Monday, April 17, 2006

A Limited Victory in Saskatchewan

On April 13, a three-judge panel of the Saskatchewan Court of Appeal unanimously overturned a judgment that has brought notoriety to Canada as the country where biblical references to homosexuality were judged to be hate literature. In 1997, Hugh Owens, an evangelical Christian, placed an ad in the Saskatoon Star-Phoenix in response to ads he saw announcing an upcoming gay pride week. The ad consisted of two stickmen holding hands, covered by a circle with a line drawn through it. Next to the stick figures were citations for four Biblical passages condemning homosexuality as sinful. Three gay men brought a complaint against Owens and the paper before the Saskatchewan Human Rights Commission, claiming "their dignity was affronted" by the ad, and that they "suffered in respect of their feelings and self-respect." A tribunal agreed with them and in 2002, the Saskatchewan Court of Queen's Bench upheld the ruling, stating that the Biblical passages Owens cited in his ad were clearly hateful. The court reasoned that since no major religion sanctions hatefulness among its adherents, the passages could not possibly be religious, and so were exempt from Saskatchewan's human rights law that protected religious expression.

On April 13, the Saskatchewan Court of Appeal reversed this ridiculous decision. The decision written by Justice Bob Richards said that while the ad was "bluntly presented and doubtlessly upsetting to many," it did not violate the Saskatchewan Human Rights Code. The Court of Appeal also said that Courts should exercise care when dealing with foundational religious writings.

The Voice of the Martyrs, of course, welcomes this decision as an affirmation of religious freedom; one long overdue. The past few years have seen an increasing number of cases like this brought against Christians in Canada by those who seem determined to silence the Church's ability to speak against homosexual behaviour.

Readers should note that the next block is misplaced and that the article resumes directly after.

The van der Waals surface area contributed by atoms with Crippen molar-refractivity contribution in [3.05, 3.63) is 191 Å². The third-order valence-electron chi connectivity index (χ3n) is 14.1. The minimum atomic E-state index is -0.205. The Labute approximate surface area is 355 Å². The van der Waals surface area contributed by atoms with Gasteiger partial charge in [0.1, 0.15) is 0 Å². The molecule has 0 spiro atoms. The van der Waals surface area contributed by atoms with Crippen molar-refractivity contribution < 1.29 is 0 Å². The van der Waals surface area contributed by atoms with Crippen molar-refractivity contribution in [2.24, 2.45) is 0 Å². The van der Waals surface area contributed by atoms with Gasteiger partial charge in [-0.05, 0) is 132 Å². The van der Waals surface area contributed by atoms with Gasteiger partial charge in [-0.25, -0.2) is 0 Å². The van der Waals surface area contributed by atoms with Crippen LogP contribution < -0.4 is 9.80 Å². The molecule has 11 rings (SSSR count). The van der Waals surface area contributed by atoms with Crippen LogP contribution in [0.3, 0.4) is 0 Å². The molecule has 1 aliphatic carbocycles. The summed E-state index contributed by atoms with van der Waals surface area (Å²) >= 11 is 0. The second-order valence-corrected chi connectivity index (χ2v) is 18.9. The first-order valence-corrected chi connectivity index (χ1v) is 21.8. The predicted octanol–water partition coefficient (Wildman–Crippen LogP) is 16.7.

We should not, however, be overly enthusiastic about this ruling, as significant as it is. In the ruling by the Saskatchewan Court of Appeal, Justice Richards also wrote that "it is significant that the advertisement in issue here was published in 1997 and, thus, in the middle of an ongoing national debate about how Canadian legal and constitutional regimes should or should not accommodate sexual identities…. Parliament would not pass legislation to make government programs and benefits available on an equal basis to gay and lesbian couples until three years after the advertisement appeared….When Mr. Owens’ message was published the judicial sanctioning of same-sex marriage in Saskatchewan was still seven years in the future and its sanctioning by the Supreme Court of Canada was eight years in the future. This does not mean that a newly won right to be free from discrimination should be accorded less vigorous protection than similar rights based on more historically established grounds such as race and religion. But, for purposes of applying a provision like s. 14(1)(b) of the Code, it is important to consider Mr. Owens’ advertisement in the context of the time and circumstances in which it was published."

In other words, if Mr. Owens were to publish his ad today, the ruling might very well have been different. He was fortunate that he ran it at a time when homosexual rights were less fixed in Canadian law and society and the debate was still ongoing. That, the court said, is not the case today.

This is a troubling caveat. Whether you agree with his methods or not, we must state unequivocally that Mr. Owens is no less entitled to express his religious beliefs today than in 1997, public opinion and legislation notwithstanding. Just because a belief is deemed less established today than in the past does not mean that it is less worthy of being protected. Indeed, the opposite is the case. Now, more than ever, it is the rights of those who would express dissenting opinions in our society that need protection.

The decision by the Saskatchewan Court of Appeal is a victory, to be sure, but a limited one. This is not the time to moderate our diligence in upholding religious freedom in Canada. To that end, The Voice of the Martyrs will be releasing a new video in a few months entitled "Faith Under Fire: Canada." And we urge you to continue to pray for our nation and especially for its political leaders and judiciary.

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